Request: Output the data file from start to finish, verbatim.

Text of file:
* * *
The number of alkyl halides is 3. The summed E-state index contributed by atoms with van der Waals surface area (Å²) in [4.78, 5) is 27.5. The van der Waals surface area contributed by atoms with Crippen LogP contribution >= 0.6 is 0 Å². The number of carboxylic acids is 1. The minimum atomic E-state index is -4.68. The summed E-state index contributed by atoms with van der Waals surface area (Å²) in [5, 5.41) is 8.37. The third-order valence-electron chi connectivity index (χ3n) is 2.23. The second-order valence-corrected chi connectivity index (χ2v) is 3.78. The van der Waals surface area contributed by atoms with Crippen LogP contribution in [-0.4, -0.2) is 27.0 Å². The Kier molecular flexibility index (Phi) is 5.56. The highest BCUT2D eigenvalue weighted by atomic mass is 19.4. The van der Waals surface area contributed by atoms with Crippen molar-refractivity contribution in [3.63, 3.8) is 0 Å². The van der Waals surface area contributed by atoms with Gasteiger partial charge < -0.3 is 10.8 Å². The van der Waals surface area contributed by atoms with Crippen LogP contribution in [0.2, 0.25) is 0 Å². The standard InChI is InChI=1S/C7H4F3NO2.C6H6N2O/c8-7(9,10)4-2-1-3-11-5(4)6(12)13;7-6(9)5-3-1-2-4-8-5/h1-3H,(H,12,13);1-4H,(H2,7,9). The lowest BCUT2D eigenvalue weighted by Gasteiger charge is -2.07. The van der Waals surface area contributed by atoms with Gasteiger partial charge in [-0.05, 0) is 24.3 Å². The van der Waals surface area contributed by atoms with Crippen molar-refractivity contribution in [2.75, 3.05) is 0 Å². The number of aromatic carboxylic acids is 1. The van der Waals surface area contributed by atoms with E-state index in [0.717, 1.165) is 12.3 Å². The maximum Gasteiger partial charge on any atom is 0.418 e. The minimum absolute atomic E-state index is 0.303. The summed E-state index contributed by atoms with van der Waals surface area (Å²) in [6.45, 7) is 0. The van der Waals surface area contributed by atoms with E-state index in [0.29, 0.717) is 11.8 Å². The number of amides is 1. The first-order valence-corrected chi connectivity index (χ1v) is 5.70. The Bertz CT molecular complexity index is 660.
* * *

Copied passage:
The number of alkyl halides is 3. The summed E-state index contributed by atoms with van der Waals surface area (Å²) in [4.78, 5) is 27.5. The van der Waals surface area contributed by atoms with Crippen LogP contribution >= 0.6 is 0 Å². The number of carboxylic acids is 1. The minimum atomic E-state index is -4.68. The summed E-state index contributed by atoms with van der Waals surface area (Å²) in [5, 5.41) is 8.37. The third-order valence-electron chi connectivity index (χ3n) is 2.23. The second-order valence-corrected chi connectivity index (χ2v) is 3.78. The van der Waals surface area contributed by atoms with Crippen LogP contribution in [-0.4, -0.2) is 27.0 Å². The Kier molecular flexibility index (Phi) is 5.56. The highest BCUT2D eigenvalue weighted by atomic mass is 19.4. The van der Waals surface area contributed by atoms with Crippen molar-refractivity contribution in [3.63, 3.8) is 0 Å². The van der Waals surface area contributed by atoms with Gasteiger partial charge < -0.3 is 10.8 Å². The van der Waals surface area contributed by atoms with Crippen LogP contribution in [0.2, 0.25) is 0 Å². The standard InChI is InChI=1S/C7H4F3NO2.C6H6N2O/c8-7(9,10)4-2-1-3-11-5(4)6(12)13;7-6(9)5-3-1-2-4-8-5/h1-3H,(H,12,13);1-4H,(H2,7,9). The lowest BCUT2D eigenvalue weighted by Gasteiger charge is -2.07. The van der Waals surface area contributed by atoms with Gasteiger partial charge in [-0.05, 0) is 24.3 Å². The van der Waals surface area contributed by atoms with Crippen molar-refractivity contribution in [2.75, 3.05) is 0 Å². The number of aromatic carboxylic acids is 1. The van der Waals surface area contributed by atoms with E-state index in [0.717, 1.165) is 12.3 Å². The maximum Gasteiger partial charge on any atom is 0.418 e. The minimum absolute atomic E-state index is 0.303. The summed E-state index contributed by atoms with van der Waals surface area (Å²) in [6.45, 7) is 0. The van der Waals surface area contributed by atoms with E-state index in [0.29, 0.717) is 11.8 Å². The number of amides is 1. The first-order valence-corrected chi connectivity index (χ1v) is 5.70. The Bertz CT molecular complexity index is 660.